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Featured How to fix things with my family post-meltdown

Discussion in 'Friends, Family & Social Skills' started by MaybeNotWhoKnows, Nov 22, 2017.

  1. WereBear

    WereBear License to Weird V.I.P Member

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    Likewise, I have learned that my urge to have more than the usual ONE drink (or two spaced far apart) is another sign I am being overwhelmed in some way.

    Once I started paying attention to such cues, I got a lot better at understanding what is going on with me.
     
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  2. janie

    janie Well-Known Member V.I.P Member

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    self regulation: meltdown::
    balance: fall

    a balance beam
    my balance beam

    no gymnast i
    plod across the ground

    yet

    some days i trod its length without a stumble
    i even nail the dismount some purple hours

    likewise
    other days

    i thunderclap warp on the floor
    sans leotard or net
    a funambulist's demise

    i grieve your experience
    i do not know how to make it better
    beyond what others here shared

    time has molded
    a hidden cove
    inside me
    a safe
    sheltered bay
    where i lie
    under a tangerine sky
    and surrender
    acceptance

    i tide
    graceful dismounts from high beams
    and crash planes low
     
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  3. MaybeNotWhoKnows

    MaybeNotWhoKnows Active Member

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    I can usually tell when I am approaching overload stage. My problem however, is that I do not tend to try too hard to manage it unless it risks exploding at other people. I have always put so much energy toward seeming ok/normal/competent etc. because I learned that not doing so results in pain that is much more acute than the creeping discomfort of stuffing it all down.
     
  4. Tobs

    Tobs Member

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    I used to be able to have meltdowns in front of my ex. I still can in front of my 2 friends. But they never ask me to explain what's going on or provide any sensory overload. They just let me sob and think to myself in the corner of the room until the ride is over. And then we talk. They've learned that if they don't let me be I just leave. I think it's very sweet of them.

    Any other people, I just internalize the whole thing. Calm on the surface, whirlwind on the inside. And then deal with it when I'm home.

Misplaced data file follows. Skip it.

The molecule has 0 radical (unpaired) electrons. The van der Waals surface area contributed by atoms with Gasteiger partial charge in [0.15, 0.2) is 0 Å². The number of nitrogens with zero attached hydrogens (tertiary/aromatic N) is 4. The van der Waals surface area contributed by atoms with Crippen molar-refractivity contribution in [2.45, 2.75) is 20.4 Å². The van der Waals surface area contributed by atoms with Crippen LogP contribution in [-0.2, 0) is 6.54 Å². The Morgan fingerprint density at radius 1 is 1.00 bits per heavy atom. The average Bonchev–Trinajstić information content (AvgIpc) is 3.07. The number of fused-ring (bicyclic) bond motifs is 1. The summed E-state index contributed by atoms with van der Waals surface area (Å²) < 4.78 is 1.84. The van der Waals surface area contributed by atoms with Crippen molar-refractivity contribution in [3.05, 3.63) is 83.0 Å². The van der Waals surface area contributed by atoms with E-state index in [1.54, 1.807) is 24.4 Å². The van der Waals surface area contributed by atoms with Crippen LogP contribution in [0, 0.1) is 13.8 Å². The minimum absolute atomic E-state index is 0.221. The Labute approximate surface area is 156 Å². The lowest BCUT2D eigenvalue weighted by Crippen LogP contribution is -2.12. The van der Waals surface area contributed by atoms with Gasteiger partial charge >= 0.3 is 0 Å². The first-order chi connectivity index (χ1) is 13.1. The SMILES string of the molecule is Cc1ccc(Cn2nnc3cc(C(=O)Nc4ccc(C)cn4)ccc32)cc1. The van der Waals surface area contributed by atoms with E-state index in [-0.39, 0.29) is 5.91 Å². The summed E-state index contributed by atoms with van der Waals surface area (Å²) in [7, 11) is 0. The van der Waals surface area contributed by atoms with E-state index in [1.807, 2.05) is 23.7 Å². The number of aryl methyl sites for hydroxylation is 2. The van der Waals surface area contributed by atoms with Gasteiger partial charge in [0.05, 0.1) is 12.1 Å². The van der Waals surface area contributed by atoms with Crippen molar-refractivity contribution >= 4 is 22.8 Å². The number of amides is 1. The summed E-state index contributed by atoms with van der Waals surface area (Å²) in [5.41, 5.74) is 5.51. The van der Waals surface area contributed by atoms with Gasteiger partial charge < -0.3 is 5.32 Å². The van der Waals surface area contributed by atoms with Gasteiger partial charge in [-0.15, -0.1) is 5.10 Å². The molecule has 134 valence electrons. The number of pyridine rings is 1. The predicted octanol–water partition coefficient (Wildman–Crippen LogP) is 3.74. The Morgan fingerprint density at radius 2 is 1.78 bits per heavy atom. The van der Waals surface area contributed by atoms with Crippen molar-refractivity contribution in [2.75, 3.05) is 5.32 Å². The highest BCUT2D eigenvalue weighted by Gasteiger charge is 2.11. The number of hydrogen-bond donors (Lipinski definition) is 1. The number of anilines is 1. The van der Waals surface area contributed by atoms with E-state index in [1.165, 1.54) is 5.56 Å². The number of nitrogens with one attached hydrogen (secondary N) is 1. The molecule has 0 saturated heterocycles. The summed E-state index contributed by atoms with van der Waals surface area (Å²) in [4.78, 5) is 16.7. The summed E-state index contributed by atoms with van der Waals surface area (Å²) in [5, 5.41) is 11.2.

But the only way you'll find your personal limitations is by experiencing them. Don't be afraid or shameful. Just like any "normal" human being, we gotta figure out how to deal with ourselves and how we want others to treat us. But that's not just a matter of what you want, but also of what you need. (which, to be honest is a lot more difficult to figure out). The most difficult part lies in creating mutual understanding of the differences. Often, things that on the surface look similar really have very different underlying reasons or definitions.
     
  5. MaybeNotWhoKnows

    MaybeNotWhoKnows Active Member

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    I can not imagine that kind of freedom. I mean anybody close to me is going to witness a meltdown. most people have not handled it well. I am always terrified that I will go too far and push away the people I care about. I can't even count how many times that has happened. Though that probably has a lot to do with the fact that nobody ever knew this was a thing. It is all so confusing and scary. I internalize anything up to an intensity level of maybe 7 out of ten, then It will spill out over everyone. I just need more practice now that I have this knowledge. Thank you.
     
  6. Tobs

    Tobs Member

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    Yeah. It wasn't always like that. It's just that I've decided on and practiced how I want to deal with that situation. I've never done any halucinogens nor intend to(I always say, "My brain is weird enough by itself."), but I've been told, one should accept the experience instead of trying to fight it for control.

    To me, a meltdown is much the same thing. I let the whirlpool continue and focus only on maintaining an outer calm, rather than force myself to actually be calm. And then there's one of my best friends' voice reminding me to take a deep breath. A vivid auditory memory from a time he calmed me down. The whirlpool can't go on forever. At some point it loses momentum - for me, it's when I've thought the same cycle of thoughts 3 times without any new considerations being inserted - and I decide on a conclusion.

    I'm not saying this will work for you. You might have to find your own way to cope with it. I'm emotionally rather weird. 6-12 I was on ritalin on a misdiagnosis ADHD, emotionally rather flattening. And since I stopped I've been slowly un-numbing which has caused quite a few unique experiences I had no idea how to cope with. Nowadays I have a vague idea of what my feelings are at all times. Unless something significant happens in which case it becomes painfully existant.